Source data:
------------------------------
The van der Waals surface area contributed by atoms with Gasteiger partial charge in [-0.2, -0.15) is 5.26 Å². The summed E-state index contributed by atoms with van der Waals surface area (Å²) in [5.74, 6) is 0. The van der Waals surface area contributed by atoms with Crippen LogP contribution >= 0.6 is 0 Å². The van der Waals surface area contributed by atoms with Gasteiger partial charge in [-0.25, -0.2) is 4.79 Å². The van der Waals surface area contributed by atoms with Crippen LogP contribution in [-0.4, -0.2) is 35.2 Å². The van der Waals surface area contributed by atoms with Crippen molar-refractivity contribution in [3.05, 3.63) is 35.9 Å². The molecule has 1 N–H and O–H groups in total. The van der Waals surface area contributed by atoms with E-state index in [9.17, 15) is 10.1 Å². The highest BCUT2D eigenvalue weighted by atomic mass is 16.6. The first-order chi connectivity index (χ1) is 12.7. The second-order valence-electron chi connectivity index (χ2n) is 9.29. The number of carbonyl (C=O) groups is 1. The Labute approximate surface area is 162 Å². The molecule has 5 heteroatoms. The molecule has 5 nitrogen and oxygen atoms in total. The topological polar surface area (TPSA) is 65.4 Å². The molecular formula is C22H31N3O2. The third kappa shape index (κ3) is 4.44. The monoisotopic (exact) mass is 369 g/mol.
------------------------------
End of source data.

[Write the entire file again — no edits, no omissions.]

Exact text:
The van der Waals surface area contributed by atoms with Gasteiger partial charge in [-0.2, -0.15) is 5.26 Å². The summed E-state index contributed by atoms with van der Waals surface area (Å²) in [5.74, 6) is 0. The van der Waals surface area contributed by atoms with Crippen LogP contribution >= 0.6 is 0 Å². The van der Waals surface area contributed by atoms with Gasteiger partial charge in [-0.25, -0.2) is 4.79 Å². The van der Waals surface area contributed by atoms with Crippen LogP contribution in [-0.4, -0.2) is 35.2 Å². The van der Waals surface area contributed by atoms with Crippen molar-refractivity contribution in [3.05, 3.63) is 35.9 Å². The molecule has 1 N–H and O–H groups in total. The van der Waals surface area contributed by atoms with E-state index in [9.17, 15) is 10.1 Å². The highest BCUT2D eigenvalue weighted by atomic mass is 16.6. The first-order chi connectivity index (χ1) is 12.7. The second-order valence-electron chi connectivity index (χ2n) is 9.29. The number of carbonyl (C=O) groups is 1. The Labute approximate surface area is 162 Å². The molecule has 5 heteroatoms. The molecule has 5 nitrogen and oxygen atoms in total. The topological polar surface area (TPSA) is 65.4 Å². The molecular formula is C22H31N3O2. The third kappa shape index (κ3) is 4.44. The monoisotopic (exact) mass is 369 g/mol.